Is there a particular species which you think epitomises the challenges of conserving freshwater fish? 

No doubt, this would be the humpbacked mahseer, one of the world’s largest and rarest mahseer species. Working with colleagues from the Mahseer Trust and the Bournemouth University, I was fortunate enough to have resolved the identity of the humpbacked mahseer – a mystery that lasted for 150 years. A megafish, and an icon of freshwater conservation in the Western Ghats, the humpbacked mahseer has shown catastrophic declines (>90%) since the early nineties, and is now listed as Critically Endangered on the IUCN Red List. Despite these striking statistics, there is absolutely no on-ground conservation action in place to save these giants from going extinct!  The remaining populations of the humpbacked mahseer lives in some of the remotest habitats in the Western Ghats including the ‘Moyar Gorge’ – also infamous as the ‘Mysore Ditch’. Saving the humpbacked mahseer would mean working in some of these isolated river systems inside forests teeming with wildlife, including elephants, tigers, leopards and bears, and where accessibility is extremely limited, and movement severely compromised.

Why is the research you do so important?

Regardless of over three centuries of ichthyological research, we know very little about the diversity (around 240 new species continue to be described every year!), distribution, biology and ecology of freshwater fish species, thus hindering the development and implementation of on-ground conservation actions. For 90% of tropical freshwater fish species, the only information we have is their name, type locality and basic morphology. Bridging this knowledge gap has been hampered by the lack of organised and continued investment for freshwater science and policy making.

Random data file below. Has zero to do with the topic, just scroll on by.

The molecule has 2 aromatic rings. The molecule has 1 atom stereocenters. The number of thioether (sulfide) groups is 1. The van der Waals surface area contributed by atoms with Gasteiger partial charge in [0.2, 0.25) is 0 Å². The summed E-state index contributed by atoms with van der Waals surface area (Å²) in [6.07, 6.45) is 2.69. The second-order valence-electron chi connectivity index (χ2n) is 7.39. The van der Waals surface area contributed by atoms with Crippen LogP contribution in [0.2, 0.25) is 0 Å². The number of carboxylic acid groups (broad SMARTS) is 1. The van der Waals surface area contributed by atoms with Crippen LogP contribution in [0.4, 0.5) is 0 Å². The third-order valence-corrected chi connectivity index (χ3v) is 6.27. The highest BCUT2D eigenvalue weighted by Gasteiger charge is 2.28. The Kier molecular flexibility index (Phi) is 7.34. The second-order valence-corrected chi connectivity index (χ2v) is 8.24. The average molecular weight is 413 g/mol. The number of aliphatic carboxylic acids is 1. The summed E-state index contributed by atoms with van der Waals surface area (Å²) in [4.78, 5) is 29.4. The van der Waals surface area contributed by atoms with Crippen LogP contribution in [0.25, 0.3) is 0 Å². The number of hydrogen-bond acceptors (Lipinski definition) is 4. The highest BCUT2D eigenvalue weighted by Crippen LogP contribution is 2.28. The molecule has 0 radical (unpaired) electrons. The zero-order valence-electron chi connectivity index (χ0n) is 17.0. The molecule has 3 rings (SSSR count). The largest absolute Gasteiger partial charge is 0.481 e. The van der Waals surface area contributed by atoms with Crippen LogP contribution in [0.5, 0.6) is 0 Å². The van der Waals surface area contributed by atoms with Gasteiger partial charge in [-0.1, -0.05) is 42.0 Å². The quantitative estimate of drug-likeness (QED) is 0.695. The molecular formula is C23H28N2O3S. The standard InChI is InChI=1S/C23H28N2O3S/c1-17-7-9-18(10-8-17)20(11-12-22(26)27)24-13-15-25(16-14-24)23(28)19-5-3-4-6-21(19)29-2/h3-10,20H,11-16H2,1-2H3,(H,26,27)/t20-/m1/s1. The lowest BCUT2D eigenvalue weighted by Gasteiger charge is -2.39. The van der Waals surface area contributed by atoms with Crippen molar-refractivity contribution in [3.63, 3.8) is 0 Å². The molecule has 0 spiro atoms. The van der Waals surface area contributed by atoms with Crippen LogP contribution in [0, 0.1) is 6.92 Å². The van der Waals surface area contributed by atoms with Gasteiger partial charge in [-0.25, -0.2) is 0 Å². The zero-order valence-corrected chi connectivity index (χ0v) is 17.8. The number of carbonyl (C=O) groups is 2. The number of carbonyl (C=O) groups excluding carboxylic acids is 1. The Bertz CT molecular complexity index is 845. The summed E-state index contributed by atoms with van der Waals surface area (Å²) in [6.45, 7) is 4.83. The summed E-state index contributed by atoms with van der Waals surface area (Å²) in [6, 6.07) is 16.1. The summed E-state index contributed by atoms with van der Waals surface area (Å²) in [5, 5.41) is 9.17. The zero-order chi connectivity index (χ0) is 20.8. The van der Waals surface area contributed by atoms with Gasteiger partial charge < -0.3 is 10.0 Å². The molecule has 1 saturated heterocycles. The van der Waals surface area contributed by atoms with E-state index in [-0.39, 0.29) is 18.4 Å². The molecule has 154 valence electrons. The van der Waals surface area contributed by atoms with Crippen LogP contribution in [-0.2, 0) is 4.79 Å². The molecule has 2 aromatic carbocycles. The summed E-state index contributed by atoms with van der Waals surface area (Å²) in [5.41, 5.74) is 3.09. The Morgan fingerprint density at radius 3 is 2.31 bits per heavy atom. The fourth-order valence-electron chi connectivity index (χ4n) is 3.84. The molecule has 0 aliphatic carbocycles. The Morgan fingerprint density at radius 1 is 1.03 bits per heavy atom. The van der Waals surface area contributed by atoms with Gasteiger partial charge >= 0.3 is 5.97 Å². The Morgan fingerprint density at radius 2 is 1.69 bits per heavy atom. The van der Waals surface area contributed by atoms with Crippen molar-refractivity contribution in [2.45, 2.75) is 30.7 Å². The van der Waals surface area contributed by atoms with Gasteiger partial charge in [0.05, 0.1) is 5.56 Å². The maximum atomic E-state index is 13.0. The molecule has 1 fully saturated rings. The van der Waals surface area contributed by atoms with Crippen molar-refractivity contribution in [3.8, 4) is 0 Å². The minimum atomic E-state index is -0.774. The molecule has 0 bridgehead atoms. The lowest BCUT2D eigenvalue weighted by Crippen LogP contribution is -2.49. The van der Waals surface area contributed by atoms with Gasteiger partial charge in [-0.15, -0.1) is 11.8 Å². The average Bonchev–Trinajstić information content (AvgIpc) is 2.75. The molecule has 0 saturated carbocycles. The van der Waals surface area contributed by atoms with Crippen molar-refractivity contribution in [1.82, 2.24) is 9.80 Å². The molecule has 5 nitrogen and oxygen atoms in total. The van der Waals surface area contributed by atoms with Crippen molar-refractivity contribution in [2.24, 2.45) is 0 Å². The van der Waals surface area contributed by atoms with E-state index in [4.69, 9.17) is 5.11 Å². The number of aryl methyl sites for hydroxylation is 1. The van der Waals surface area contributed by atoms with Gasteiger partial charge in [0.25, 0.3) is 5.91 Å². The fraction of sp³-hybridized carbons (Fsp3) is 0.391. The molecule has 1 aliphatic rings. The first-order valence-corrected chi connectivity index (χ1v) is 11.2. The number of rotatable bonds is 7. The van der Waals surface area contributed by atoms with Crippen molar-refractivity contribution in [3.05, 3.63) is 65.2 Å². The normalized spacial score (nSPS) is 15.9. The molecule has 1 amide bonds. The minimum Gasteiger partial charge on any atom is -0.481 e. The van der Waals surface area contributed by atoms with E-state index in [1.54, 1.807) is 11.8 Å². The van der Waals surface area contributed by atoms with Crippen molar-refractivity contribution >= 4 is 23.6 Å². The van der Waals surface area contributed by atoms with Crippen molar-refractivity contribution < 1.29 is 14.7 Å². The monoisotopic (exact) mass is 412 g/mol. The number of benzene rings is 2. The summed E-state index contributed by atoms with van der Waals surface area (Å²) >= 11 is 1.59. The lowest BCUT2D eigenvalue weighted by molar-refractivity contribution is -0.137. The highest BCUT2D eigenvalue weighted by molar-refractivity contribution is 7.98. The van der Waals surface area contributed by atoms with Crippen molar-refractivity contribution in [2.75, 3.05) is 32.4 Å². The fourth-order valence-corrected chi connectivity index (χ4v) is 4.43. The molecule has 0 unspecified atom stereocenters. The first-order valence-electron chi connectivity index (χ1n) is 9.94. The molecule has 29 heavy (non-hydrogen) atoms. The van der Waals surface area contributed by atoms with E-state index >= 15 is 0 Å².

Why are you involved in the Shoal Partnership?

Conserving the world’s freshwater fish species requires a proactive strategy and a combination of approaches from public awareness, to scientific research, and on-ground conservation practice. There is still time to conserve and sustainably manage the Earth’s freshwater biodiversity but we should act now! Shoal arrived at the right time, providing hope that we can all work together to protect critical freshwater habitats and threatened species. It is indeed heartening to see some of the world’s top conservation organisations working for the cause of freshwater species and it gives me immense happiness to be working alongside them.

What can people do to help freshwater fish? 

Firstly, freshwater fish need to be recognised and treated as ‘wildlife’! Making sure that freshwaters are not treated as dumping grounds of waste and are allowed to flow freely, will no doubt create healthy ecosystems where fish can survive and flourish.

Rajeev conducting field work (c) Rajeev Raghavan
The Bhavani River, a potential reintroduction site for the hump-back mahseer (c) Michael Baltzer